Saturday, October 4, 2008

Coworkers: Part 10 - Promos‏

   "When the pile is big enough," Diana explained, "and it looks pretty big to me, then everything will be divvied up between all employees."
   I pretended she had alerted me to a sale on clothes pins over at Mott's. Meanwhile, my breathing had completely stopped.
   Free CDs.
   Promos, or promotional CDs, arrived weekly. Boxes of them. Record shops, radio stations, and music columnists were major recipients. Labels hoped stores would place them in rotation and generate sales. Most albums were advance copies, which placed us well ahead of the radio curve.
   Some chains, usually mall fronts, exercised complete control over store airplay. Tunes were chosen, sequenced, and piped from corporate offices. This was why mall stores were so often sterile, soulless places. And why their employees were dead.
   At Sound Warehouse, managers had complete control. The playstack was maintained and rotated by senior employees. Most titles lingered 3 - 6 months, though Charlie Brown's Christmas endured year after year, silent until November.
   Most record shops, managers appropriated all promos. Promos were used as incentives or rewards or gifted to favored employees. Many managers were petty martinets, and promos were cashed out at pawn shops to buy booze, drugs, corn chips, comic books.
   The Boss, a Berserkely refugee, was an enlightened spirit. Promos were shared with all employees. He was extraordinarily generous for instituting this policy. He was also very savvy. Employees who received a periodic windfall of CDs were less likely to steal. In-house theft was a rare event at Camp Bowie.
   The day I saw the first Promo Pull announcement, I asked Dan for particulars. As usual, he was patient with me.
   "Write down what you want," he said. "Arrange by priority. We'll draw lots for the picking order, and arrange lists. Then we'll go through everyone's number ones. Then number twos, and so on. Whenever a title is taken, we'll strike that line and move to the next one."
   Strategy was involved. I desperately wanted Khachaturian's Gayne. Few coworkers would want that, however. I could place it lower on my list. A half dozen people wanted the newest k d lang. Luck of the draw. I'd look at a Rock release, and ponder Rob, Todd, Trina. How high would Diana or James place some neo folkie album?
   Some promos caused free for alls. 90% of employees placed a This Mortal Coil box set as number one. Don't remember who won it -- it wasn't me.
   Labels also sent stores and columnists one-of-a-kind recordings. Advance copies, samplers, unreleased material. Few customers knew those existed.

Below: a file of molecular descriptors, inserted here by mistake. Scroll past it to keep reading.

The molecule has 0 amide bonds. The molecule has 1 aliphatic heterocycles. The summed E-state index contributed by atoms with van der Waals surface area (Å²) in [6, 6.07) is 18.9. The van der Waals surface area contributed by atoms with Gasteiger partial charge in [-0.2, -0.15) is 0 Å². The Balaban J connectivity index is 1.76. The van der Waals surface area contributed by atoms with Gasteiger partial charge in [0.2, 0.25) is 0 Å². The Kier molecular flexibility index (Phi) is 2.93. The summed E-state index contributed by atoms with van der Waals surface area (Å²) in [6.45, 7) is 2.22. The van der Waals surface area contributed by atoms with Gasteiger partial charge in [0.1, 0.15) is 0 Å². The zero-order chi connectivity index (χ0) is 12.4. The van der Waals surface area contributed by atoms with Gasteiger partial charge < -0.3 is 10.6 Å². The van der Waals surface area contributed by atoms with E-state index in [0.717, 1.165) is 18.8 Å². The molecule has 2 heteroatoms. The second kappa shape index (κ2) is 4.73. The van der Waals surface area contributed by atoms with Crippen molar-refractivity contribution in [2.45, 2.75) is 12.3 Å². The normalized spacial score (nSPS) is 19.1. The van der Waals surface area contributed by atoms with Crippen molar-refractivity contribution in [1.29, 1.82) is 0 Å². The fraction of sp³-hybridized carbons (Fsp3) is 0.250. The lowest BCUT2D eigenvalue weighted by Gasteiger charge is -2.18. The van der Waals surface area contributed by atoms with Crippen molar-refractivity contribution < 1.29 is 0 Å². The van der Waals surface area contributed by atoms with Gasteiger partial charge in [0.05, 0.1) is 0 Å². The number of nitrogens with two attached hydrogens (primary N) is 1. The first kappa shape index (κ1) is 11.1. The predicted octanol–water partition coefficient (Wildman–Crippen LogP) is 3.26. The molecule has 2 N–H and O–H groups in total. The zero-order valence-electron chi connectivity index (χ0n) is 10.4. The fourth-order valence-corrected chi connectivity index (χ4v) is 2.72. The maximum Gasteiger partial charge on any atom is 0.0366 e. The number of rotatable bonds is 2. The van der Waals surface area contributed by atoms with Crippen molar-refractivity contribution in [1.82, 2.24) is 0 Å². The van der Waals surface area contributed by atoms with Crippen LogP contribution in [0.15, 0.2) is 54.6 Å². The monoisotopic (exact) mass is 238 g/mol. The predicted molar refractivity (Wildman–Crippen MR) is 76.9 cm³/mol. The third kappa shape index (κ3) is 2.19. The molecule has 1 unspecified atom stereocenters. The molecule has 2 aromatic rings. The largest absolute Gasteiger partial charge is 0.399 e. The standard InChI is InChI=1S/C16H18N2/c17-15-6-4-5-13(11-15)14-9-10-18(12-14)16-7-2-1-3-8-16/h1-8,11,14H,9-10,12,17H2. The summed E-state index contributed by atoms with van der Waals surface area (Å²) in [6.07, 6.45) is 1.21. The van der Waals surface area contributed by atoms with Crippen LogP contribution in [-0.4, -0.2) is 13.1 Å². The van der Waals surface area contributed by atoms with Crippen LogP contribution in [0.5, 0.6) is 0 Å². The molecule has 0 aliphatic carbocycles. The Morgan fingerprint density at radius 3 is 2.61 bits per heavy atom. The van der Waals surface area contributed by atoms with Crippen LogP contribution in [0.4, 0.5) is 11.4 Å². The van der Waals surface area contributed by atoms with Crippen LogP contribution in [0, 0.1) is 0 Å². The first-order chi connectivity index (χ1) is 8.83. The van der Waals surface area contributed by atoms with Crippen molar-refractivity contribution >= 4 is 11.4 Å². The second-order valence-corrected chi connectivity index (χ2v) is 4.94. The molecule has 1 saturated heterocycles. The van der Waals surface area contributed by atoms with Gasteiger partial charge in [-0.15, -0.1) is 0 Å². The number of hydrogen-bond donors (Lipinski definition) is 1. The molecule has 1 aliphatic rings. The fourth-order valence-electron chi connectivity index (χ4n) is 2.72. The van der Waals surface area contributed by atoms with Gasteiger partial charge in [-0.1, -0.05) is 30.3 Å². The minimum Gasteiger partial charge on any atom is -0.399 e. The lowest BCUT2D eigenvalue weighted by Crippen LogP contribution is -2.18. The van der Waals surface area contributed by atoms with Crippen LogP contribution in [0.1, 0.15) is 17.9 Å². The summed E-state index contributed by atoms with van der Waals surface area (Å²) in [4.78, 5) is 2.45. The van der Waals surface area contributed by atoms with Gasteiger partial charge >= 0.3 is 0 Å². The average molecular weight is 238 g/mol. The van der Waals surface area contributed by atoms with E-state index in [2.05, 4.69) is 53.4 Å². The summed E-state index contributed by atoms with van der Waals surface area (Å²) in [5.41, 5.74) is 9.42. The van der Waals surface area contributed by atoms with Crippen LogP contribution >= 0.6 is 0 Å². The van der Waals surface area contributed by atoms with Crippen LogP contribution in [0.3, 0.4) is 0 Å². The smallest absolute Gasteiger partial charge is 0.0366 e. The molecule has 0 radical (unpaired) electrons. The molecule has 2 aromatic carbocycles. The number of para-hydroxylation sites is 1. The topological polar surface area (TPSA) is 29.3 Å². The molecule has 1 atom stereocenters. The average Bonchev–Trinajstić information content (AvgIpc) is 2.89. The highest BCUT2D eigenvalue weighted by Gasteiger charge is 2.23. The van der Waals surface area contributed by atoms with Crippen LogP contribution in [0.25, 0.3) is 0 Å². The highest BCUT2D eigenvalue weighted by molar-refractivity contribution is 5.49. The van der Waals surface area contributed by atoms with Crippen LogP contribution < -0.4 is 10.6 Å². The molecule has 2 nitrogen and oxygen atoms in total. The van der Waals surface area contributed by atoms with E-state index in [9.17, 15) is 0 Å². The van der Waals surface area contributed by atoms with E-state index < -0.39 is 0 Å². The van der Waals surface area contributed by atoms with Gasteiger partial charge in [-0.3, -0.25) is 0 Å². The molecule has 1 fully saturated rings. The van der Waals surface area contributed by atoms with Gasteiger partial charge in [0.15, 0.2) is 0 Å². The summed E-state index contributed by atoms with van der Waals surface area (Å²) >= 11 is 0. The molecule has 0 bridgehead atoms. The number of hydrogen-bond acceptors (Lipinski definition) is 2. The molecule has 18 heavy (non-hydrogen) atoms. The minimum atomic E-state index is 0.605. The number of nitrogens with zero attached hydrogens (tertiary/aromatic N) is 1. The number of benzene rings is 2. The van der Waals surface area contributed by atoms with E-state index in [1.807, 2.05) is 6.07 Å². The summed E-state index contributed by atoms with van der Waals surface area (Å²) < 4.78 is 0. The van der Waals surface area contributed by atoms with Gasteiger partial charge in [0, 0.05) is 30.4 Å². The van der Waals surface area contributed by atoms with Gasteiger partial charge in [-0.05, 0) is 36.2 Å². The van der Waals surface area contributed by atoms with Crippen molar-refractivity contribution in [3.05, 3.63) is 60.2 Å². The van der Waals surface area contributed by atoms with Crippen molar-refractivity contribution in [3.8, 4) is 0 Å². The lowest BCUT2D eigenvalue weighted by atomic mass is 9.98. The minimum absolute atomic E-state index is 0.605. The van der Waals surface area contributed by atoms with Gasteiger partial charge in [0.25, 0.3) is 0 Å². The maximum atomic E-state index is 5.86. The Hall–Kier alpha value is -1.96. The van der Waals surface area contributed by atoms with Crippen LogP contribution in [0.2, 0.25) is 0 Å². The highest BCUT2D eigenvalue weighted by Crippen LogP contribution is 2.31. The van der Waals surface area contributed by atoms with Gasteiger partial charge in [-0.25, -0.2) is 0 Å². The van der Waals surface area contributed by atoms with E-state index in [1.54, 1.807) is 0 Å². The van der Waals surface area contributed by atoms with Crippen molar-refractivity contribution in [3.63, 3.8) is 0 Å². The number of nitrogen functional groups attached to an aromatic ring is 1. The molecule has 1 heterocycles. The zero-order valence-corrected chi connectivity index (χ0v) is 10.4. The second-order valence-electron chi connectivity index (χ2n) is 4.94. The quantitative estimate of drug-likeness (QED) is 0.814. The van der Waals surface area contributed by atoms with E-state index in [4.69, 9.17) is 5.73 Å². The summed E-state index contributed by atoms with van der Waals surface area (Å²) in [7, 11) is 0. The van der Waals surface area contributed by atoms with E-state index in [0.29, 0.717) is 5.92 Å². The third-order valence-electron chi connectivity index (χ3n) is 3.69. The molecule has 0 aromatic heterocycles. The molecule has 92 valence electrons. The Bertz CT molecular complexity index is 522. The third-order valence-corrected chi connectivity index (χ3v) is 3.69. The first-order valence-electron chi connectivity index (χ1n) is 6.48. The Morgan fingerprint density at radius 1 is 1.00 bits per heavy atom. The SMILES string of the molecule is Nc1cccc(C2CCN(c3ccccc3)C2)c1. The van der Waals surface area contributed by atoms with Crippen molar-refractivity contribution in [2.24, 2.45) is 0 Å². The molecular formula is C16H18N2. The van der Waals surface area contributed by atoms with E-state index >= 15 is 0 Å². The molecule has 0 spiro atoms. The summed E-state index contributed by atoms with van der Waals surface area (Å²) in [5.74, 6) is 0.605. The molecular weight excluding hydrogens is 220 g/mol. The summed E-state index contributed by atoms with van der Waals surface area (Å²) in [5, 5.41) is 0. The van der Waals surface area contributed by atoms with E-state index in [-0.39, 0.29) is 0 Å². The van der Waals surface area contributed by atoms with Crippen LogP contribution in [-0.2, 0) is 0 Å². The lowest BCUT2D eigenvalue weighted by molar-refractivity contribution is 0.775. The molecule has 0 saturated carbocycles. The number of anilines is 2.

Jeri Jo had tired of the music business after four months. She never anticipated actual work. Effort. Like the hibernating sloth, she assumed her duties were listening to music all day (nice choral music, not Rock or Country or Soul) and gracefully promenading up and down the stately aisles of retail. She only stayed for promos. The day after the pull, she departed. I won Gayne.
   Usually two colleagues did the pull. This was done off the clock. Names were written on bags, then slips of paper were drawn to create the order. One individual read off picks, checked or struck off choices, while the other ferried choices to bags. Usually took two to three hours. Often more team members showed with six packs, snacks and smokes. More helpers meant more chaos.
   There were usually 800+ CDs for any given Promo Pull. Of that, 150 might be desirable. The remaining were grab bag. Unknown albums by unknown groups. Most would remain unknown. A few were overlooked jewels. The bulk were derivative, bad, or worst of all, boring. Come what may, the pile was to be annihilated. Coworkers jotted massive wish lists and trusted in luck. Duds were plenty.
   When my unknown gambles proved to be misfires, I gave them away. One Halloween, I plopped over 50 unwanted cassettes into Trick Or Treat sacks in my neighborhood. Kids were thrilled! Later, they would realize those treats were tricks. Sorry life lessons, learned early.
   I never sold off crap. Neither did Pat or John or Diana. Others did, however.
   Usually for booze, drugs, corn chips, comic books.
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